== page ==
Reconstructing recent environmental changes using non-biting midges (Diptera: Chironomidae) in two high mountain lakes from northern Patagonia, Argentina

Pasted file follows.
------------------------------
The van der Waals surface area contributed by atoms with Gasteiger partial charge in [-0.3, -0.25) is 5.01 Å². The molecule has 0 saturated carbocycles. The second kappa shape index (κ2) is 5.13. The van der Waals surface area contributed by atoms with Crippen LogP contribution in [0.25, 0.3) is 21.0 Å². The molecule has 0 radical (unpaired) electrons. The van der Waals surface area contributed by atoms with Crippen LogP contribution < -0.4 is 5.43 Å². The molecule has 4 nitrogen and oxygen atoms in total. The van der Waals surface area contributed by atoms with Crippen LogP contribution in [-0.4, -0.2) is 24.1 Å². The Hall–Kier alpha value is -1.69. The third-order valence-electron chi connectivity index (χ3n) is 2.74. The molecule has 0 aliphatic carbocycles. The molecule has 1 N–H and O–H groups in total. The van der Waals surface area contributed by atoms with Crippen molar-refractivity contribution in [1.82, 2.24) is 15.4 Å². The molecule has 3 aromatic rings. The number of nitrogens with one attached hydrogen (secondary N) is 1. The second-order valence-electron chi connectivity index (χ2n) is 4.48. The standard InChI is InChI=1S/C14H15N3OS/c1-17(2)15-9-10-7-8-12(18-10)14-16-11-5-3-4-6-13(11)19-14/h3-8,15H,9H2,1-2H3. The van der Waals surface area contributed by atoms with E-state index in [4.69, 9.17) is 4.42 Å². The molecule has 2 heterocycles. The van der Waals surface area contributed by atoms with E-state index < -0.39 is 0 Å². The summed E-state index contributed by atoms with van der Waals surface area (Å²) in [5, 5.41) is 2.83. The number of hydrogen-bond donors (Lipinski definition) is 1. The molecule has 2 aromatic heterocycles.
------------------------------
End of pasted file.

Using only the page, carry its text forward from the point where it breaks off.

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Remote lakes of northern Patagonia are ideal sites for examining climate- and non-climate-driven changes in aquatic ecosystems because there is little evidence of human influence and there is no detailed information on recent environmental trends in the region (i.e. the last 200 years). Subfossil chironomids (Diptera: Chironomidae) are useful paleoindicators due to their specific response to numerous environmental factors. Here, we analyze the chironomid subfossil assemblages from two remote lakes located in different environmental settings in Nahuel Huapi National Park of northern Patagonia, Argentina. Chironomids combined with sedimentary pigments (chlorophyll derivatives and total carotenoids) and organic matter provided information on the environmental history of the lakes for the last ca. 200 years. The 210Pb chronology and tephra layers are used to establish the chronology of changes in the chironomid assemblages associated to different environmental factors that impacted the area during the period covered by the study. The deposition of volcanic ash affected the abundance and composition of chironomid assemblage throughout the record of both lakes. However, changing climate conditions and human activities are also responsible for chironomid changes in the last 50 years.